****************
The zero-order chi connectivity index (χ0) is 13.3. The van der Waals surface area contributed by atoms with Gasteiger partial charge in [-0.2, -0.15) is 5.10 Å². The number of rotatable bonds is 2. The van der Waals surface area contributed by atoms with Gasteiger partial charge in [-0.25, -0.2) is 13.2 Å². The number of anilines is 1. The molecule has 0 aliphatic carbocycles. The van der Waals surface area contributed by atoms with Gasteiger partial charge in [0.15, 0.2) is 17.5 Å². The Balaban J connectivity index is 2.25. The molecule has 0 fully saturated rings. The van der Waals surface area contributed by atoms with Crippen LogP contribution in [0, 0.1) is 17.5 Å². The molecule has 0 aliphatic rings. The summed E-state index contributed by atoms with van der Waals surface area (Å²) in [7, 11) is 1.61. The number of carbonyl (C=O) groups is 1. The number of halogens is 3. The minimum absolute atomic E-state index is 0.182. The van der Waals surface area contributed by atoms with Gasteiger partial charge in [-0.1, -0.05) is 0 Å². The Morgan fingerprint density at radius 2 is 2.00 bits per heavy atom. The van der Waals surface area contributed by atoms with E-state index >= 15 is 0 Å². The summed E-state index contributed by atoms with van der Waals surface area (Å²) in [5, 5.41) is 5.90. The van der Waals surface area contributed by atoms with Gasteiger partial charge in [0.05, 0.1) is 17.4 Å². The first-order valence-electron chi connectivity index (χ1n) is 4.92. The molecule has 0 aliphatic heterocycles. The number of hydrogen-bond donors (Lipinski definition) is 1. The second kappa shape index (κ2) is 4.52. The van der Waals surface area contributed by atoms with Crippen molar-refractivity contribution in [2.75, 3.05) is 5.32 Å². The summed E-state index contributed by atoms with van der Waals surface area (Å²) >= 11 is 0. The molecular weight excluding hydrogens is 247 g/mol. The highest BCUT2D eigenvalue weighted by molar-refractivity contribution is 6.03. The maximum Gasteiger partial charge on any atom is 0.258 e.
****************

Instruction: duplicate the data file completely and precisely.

The zero-order chi connectivity index (χ0) is 13.3. The van der Waals surface area contributed by atoms with Gasteiger partial charge in [-0.2, -0.15) is 5.10 Å². The number of rotatable bonds is 2. The van der Waals surface area contributed by atoms with Gasteiger partial charge in [-0.25, -0.2) is 13.2 Å². The number of anilines is 1. The molecule has 0 aliphatic carbocycles. The van der Waals surface area contributed by atoms with Gasteiger partial charge in [0.15, 0.2) is 17.5 Å². The Balaban J connectivity index is 2.25. The molecule has 0 fully saturated rings. The van der Waals surface area contributed by atoms with Crippen LogP contribution in [0, 0.1) is 17.5 Å². The molecule has 0 aliphatic rings. The summed E-state index contributed by atoms with van der Waals surface area (Å²) in [7, 11) is 1.61. The number of carbonyl (C=O) groups is 1. The number of halogens is 3. The minimum absolute atomic E-state index is 0.182. The van der Waals surface area contributed by atoms with Gasteiger partial charge in [-0.1, -0.05) is 0 Å². The Morgan fingerprint density at radius 2 is 2.00 bits per heavy atom. The van der Waals surface area contributed by atoms with E-state index >= 15 is 0 Å². The summed E-state index contributed by atoms with van der Waals surface area (Å²) in [5, 5.41) is 5.90. The van der Waals surface area contributed by atoms with Gasteiger partial charge in [0.05, 0.1) is 17.4 Å². The first-order valence-electron chi connectivity index (χ1n) is 4.92. The molecule has 0 aliphatic heterocycles. The number of hydrogen-bond donors (Lipinski definition) is 1. The second kappa shape index (κ2) is 4.52. The van der Waals surface area contributed by atoms with Crippen molar-refractivity contribution in [2.75, 3.05) is 5.32 Å². The summed E-state index contributed by atoms with van der Waals surface area (Å²) >= 11 is 0. The molecular weight excluding hydrogens is 247 g/mol. The highest BCUT2D eigenvalue weighted by molar-refractivity contribution is 6.03. The maximum Gasteiger partial charge on any atom is 0.258 e.